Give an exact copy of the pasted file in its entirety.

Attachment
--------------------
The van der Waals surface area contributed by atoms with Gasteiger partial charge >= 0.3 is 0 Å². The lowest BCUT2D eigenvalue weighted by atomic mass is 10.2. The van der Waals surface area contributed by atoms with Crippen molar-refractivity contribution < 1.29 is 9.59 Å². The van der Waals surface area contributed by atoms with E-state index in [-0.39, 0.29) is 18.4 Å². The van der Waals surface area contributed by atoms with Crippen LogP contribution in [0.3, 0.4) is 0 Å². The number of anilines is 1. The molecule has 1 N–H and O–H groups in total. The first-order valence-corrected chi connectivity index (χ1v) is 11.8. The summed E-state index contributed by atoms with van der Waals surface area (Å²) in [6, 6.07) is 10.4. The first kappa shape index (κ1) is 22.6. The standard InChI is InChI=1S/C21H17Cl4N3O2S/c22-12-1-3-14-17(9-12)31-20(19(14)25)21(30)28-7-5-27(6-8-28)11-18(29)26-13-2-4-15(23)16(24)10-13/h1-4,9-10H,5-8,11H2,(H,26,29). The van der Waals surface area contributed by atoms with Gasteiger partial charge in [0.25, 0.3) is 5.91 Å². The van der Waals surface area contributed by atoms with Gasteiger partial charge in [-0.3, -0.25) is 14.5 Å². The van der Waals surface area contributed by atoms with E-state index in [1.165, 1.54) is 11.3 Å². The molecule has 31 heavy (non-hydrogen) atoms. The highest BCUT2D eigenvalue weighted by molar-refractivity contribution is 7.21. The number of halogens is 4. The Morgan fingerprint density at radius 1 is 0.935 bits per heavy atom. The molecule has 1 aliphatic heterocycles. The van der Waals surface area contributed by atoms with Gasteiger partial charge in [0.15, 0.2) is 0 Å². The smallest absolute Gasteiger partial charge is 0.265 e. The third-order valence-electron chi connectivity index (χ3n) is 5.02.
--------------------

The van der Waals surface area contributed by atoms with Gasteiger partial charge >= 0.3 is 0 Å². The lowest BCUT2D eigenvalue weighted by atomic mass is 10.2. The van der Waals surface area contributed by atoms with Crippen molar-refractivity contribution < 1.29 is 9.59 Å². The van der Waals surface area contributed by atoms with E-state index in [-0.39, 0.29) is 18.4 Å². The van der Waals surface area contributed by atoms with Crippen LogP contribution in [0.3, 0.4) is 0 Å². The number of anilines is 1. The molecule has 1 N–H and O–H groups in total. The first-order valence-corrected chi connectivity index (χ1v) is 11.8. The summed E-state index contributed by atoms with van der Waals surface area (Å²) in [6, 6.07) is 10.4. The first kappa shape index (κ1) is 22.6. The standard InChI is InChI=1S/C21H17Cl4N3O2S/c22-12-1-3-14-17(9-12)31-20(19(14)25)21(30)28-7-5-27(6-8-28)11-18(29)26-13-2-4-15(23)16(24)10-13/h1-4,9-10H,5-8,11H2,(H,26,29). The van der Waals surface area contributed by atoms with Gasteiger partial charge in [0.25, 0.3) is 5.91 Å². The van der Waals surface area contributed by atoms with Gasteiger partial charge in [-0.3, -0.25) is 14.5 Å². The van der Waals surface area contributed by atoms with E-state index in [1.165, 1.54) is 11.3 Å². The molecule has 31 heavy (non-hydrogen) atoms. The highest BCUT2D eigenvalue weighted by molar-refractivity contribution is 7.21. The number of halogens is 4. The Morgan fingerprint density at radius 1 is 0.935 bits per heavy atom. The molecule has 1 aliphatic heterocycles. The van der Waals surface area contributed by atoms with Gasteiger partial charge in [0.15, 0.2) is 0 Å². The smallest absolute Gasteiger partial charge is 0.265 e. The third-order valence-electron chi connectivity index (χ3n) is 5.02.